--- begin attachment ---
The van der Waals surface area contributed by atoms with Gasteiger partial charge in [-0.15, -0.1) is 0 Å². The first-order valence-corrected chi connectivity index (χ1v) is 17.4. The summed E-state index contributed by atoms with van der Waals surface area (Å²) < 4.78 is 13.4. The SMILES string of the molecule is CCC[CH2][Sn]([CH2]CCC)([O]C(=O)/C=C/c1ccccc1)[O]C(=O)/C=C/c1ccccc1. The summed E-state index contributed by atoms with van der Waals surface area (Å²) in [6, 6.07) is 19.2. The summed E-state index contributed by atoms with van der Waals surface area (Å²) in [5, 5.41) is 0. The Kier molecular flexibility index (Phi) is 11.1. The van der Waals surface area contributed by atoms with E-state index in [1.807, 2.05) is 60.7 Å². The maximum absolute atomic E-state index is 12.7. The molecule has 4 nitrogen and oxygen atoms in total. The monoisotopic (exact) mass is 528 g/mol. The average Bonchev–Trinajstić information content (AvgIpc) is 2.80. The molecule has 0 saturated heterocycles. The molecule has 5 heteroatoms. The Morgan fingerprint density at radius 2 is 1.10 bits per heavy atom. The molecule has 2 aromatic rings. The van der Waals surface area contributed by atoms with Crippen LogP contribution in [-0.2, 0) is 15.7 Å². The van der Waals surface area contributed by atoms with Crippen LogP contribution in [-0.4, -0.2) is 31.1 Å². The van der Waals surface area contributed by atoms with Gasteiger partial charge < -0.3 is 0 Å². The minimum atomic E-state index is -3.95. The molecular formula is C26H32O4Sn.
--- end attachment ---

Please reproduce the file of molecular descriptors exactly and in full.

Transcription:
The van der Waals surface area contributed by atoms with Gasteiger partial charge in [-0.15, -0.1) is 0 Å². The first-order valence-corrected chi connectivity index (χ1v) is 17.4. The summed E-state index contributed by atoms with van der Waals surface area (Å²) < 4.78 is 13.4. The SMILES string of the molecule is CCC[CH2][Sn]([CH2]CCC)([O]C(=O)/C=C/c1ccccc1)[O]C(=O)/C=C/c1ccccc1. The summed E-state index contributed by atoms with van der Waals surface area (Å²) in [6, 6.07) is 19.2. The summed E-state index contributed by atoms with van der Waals surface area (Å²) in [5, 5.41) is 0. The Kier molecular flexibility index (Phi) is 11.1. The van der Waals surface area contributed by atoms with E-state index in [1.807, 2.05) is 60.7 Å². The maximum absolute atomic E-state index is 12.7. The molecule has 4 nitrogen and oxygen atoms in total. The monoisotopic (exact) mass is 528 g/mol. The average Bonchev–Trinajstić information content (AvgIpc) is 2.80. The molecule has 0 saturated heterocycles. The molecule has 5 heteroatoms. The Morgan fingerprint density at radius 2 is 1.10 bits per heavy atom. The molecule has 2 aromatic rings. The van der Waals surface area contributed by atoms with Crippen LogP contribution in [-0.2, 0) is 15.7 Å². The van der Waals surface area contributed by atoms with Crippen LogP contribution in [-0.4, -0.2) is 31.1 Å². The van der Waals surface area contributed by atoms with Gasteiger partial charge < -0.3 is 0 Å². The minimum atomic E-state index is -3.95. The molecular formula is C26H32O4Sn.